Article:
Throughout the Niagara Region homelessness and poverty continue to reach epidemic levels. Too many families are struggling just to get by. They work hard, but with ever increasing basic living expenses—groceries (not just food, nutritious food!), utilities, clothing, transportation, health care, childcare and hopefully education never mind the uncertainties we all face such as illness, caring for elderly parents and saving for retirement and the likelihood that you have debt to repay—How are we supposed to keep up?

In fact— over 1.6 million Canadian households (1 in 8 families) struggle to put enough food on the table every day and over 12% of Canadian households are in core housing need. There are over 5700 families in the Niagara Region alone that are currently on the Niagara Regional Housing affordable housing waiting list.

Everyone who works in this country earns at least a minimum wage- a legislated minimum amount that employers must pay. This wage does not reflect rising costs of basic needs or basic quality of life. And this is why those who earn only the minimum wage are considered the working poor.

This is why the call for a Living Wage has begun to be heard around the world, and now specifically in Ontario and other areas of Canada.

A living wage is defined as the minimum income necessary for a worker to meet their needs that are considered to be basic. It’s the possibility of an hourly wage that affords a person to pay their expenses and help lift themselves out of poverty. It’s a wage that would reflect the cost of living in a specific region and would differ from city to city.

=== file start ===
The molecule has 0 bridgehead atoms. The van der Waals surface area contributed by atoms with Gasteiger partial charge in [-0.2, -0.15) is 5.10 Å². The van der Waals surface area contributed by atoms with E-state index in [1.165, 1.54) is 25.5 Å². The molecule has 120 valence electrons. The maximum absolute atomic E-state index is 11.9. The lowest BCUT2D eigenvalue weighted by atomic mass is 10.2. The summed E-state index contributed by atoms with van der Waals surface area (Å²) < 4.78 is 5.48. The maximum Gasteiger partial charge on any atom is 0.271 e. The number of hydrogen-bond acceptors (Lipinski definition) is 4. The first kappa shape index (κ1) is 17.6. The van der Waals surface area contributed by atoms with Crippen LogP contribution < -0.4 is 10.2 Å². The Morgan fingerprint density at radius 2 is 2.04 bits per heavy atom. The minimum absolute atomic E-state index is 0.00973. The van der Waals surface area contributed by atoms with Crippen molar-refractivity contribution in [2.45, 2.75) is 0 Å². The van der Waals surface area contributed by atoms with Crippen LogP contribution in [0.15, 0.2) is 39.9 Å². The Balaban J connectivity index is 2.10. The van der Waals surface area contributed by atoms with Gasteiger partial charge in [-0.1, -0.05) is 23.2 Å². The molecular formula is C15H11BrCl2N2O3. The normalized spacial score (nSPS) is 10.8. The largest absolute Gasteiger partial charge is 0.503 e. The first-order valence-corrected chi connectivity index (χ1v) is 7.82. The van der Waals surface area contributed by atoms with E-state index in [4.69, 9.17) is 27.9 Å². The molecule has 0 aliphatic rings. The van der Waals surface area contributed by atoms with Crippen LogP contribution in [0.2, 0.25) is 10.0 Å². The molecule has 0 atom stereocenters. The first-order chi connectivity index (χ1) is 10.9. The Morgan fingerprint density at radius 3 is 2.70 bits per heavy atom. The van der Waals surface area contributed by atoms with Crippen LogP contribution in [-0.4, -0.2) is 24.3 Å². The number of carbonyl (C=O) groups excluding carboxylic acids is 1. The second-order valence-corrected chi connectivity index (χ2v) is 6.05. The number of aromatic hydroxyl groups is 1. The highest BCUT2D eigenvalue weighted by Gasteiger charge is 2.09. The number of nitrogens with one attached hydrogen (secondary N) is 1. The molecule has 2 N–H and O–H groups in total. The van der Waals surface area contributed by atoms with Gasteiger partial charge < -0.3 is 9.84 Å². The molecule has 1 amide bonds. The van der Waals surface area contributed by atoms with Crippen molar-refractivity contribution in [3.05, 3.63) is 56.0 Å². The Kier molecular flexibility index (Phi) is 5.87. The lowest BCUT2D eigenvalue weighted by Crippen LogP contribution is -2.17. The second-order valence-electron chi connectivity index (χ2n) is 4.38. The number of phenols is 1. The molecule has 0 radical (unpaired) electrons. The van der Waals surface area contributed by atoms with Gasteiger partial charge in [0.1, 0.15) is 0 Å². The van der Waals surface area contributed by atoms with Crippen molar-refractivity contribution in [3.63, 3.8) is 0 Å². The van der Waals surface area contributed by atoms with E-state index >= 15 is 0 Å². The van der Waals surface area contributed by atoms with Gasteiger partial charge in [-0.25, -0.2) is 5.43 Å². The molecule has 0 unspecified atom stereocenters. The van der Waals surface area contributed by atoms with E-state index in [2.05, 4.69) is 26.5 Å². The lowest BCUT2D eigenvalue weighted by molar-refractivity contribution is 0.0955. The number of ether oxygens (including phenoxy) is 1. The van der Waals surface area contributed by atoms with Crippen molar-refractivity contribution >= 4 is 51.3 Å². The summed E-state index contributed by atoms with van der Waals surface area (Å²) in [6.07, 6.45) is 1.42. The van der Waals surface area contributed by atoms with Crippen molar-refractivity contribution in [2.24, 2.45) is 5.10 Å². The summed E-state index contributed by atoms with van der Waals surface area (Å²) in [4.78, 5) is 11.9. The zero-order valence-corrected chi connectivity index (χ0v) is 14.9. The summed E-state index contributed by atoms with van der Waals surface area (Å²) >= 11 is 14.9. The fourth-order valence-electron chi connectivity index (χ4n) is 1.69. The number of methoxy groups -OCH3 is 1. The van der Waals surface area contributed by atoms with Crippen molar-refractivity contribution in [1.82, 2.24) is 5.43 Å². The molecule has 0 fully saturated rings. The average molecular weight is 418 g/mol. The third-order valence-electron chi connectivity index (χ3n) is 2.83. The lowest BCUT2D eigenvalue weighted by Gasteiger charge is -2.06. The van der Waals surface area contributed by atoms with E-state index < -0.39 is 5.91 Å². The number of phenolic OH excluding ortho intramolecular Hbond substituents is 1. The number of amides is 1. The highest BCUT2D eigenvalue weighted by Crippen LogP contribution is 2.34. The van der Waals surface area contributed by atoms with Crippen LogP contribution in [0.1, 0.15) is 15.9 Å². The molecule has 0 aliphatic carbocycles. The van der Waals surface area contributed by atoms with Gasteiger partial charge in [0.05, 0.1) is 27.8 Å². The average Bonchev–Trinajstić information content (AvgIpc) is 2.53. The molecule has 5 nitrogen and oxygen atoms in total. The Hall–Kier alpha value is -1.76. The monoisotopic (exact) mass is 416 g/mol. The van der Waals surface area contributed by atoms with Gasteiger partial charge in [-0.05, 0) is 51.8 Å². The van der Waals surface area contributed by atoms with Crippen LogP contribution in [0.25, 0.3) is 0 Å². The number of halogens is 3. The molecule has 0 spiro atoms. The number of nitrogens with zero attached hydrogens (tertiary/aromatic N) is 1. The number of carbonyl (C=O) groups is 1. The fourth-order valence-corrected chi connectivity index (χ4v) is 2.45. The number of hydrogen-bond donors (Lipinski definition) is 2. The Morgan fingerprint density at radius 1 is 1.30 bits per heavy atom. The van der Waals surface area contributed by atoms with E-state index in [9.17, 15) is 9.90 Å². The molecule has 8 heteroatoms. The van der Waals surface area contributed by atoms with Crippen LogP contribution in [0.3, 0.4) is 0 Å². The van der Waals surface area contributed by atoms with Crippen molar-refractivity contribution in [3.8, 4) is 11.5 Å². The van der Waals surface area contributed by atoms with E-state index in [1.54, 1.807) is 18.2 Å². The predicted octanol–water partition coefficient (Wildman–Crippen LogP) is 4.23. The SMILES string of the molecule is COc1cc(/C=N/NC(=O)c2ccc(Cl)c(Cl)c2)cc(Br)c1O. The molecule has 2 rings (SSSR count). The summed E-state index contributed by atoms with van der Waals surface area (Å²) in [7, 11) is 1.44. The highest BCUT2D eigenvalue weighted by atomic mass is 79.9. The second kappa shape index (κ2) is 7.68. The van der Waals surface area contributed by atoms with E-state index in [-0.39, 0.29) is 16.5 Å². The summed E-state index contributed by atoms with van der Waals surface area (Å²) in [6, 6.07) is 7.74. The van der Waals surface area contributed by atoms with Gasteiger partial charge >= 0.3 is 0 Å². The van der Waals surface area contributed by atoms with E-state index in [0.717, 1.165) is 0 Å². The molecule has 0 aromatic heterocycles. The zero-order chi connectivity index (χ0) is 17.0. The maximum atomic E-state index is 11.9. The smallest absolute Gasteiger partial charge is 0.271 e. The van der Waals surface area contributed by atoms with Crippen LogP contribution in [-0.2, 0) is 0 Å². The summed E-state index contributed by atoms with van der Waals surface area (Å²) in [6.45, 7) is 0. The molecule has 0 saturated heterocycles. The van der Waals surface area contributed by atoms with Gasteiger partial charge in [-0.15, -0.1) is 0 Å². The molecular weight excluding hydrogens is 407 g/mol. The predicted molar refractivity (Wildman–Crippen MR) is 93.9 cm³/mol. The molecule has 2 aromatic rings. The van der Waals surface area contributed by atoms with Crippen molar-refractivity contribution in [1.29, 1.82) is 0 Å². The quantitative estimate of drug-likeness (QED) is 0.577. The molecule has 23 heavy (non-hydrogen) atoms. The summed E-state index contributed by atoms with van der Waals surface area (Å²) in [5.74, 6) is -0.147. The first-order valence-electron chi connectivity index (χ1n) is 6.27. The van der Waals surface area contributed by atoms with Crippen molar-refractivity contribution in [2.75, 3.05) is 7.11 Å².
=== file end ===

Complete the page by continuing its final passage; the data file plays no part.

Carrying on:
The idea of a living wage is not to suddenly afford a person to run out and purchase a home or pay off credit or student debt— it’s only meant to ensure basic living expenses can be met. And while there are many factors and agreements to be made regarding what would actually define basic needs, I truly believe this is a necessity in our community. During our last No Fixed Address event the YWCA was actively asking members of the community to sign the petition to call upon all candidates and parties running for municipal and regional councils in 2014 to commit, that if elected, to initiate a study to cost and consider the implications of a living wage policy in our community. The Niagara Poverty Reduction Network recently reported that the living wage for Niagara is currently being calculated.

There are many arguments for and against this idea, all of them to be considered before
something of this kind of impact can be put into place. But I think it’s only fair to the thousands of working poor in our community to give them a chance— a chance at eventually rising out of poverty and in turn giving them an opportunity to change the cycle of poverty. As I for one know, I would still be considered the working poor had I not married the man I did—even though I earn above minimum wage.

For more information on what the Niagara Region is doing about poverty please visit http://www.wipeoutpoverty.ca/ and for more information on the living wage policy please go to http://livingwagecanada.ca/